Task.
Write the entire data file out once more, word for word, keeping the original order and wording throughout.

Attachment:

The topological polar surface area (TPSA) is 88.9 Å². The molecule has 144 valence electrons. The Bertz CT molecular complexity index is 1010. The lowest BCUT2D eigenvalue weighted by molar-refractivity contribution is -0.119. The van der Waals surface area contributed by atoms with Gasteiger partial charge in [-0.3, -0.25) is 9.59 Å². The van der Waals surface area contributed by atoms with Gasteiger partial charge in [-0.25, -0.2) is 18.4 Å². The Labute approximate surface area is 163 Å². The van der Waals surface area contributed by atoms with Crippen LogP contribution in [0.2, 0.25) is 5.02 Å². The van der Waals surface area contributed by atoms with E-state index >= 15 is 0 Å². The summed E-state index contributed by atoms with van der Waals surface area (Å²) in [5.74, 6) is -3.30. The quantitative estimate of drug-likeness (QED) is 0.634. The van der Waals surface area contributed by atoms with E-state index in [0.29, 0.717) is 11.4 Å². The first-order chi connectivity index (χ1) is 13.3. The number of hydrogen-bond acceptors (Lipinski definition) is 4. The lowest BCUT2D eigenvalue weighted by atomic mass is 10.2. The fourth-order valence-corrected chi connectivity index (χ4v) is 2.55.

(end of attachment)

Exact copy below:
The topological polar surface area (TPSA) is 88.9 Å². The molecule has 144 valence electrons. The Bertz CT molecular complexity index is 1010. The lowest BCUT2D eigenvalue weighted by molar-refractivity contribution is -0.119. The van der Waals surface area contributed by atoms with Gasteiger partial charge in [-0.3, -0.25) is 9.59 Å². The van der Waals surface area contributed by atoms with Gasteiger partial charge in [-0.25, -0.2) is 18.4 Å². The Labute approximate surface area is 163 Å². The van der Waals surface area contributed by atoms with Crippen LogP contribution in [0.2, 0.25) is 5.02 Å². The van der Waals surface area contributed by atoms with E-state index >= 15 is 0 Å². The summed E-state index contributed by atoms with van der Waals surface area (Å²) in [5.74, 6) is -3.30. The quantitative estimate of drug-likeness (QED) is 0.634. The van der Waals surface area contributed by atoms with E-state index in [0.29, 0.717) is 11.4 Å². The first-order chi connectivity index (χ1) is 13.3. The number of hydrogen-bond acceptors (Lipinski definition) is 4. The lowest BCUT2D eigenvalue weighted by atomic mass is 10.2. The fourth-order valence-corrected chi connectivity index (χ4v) is 2.55.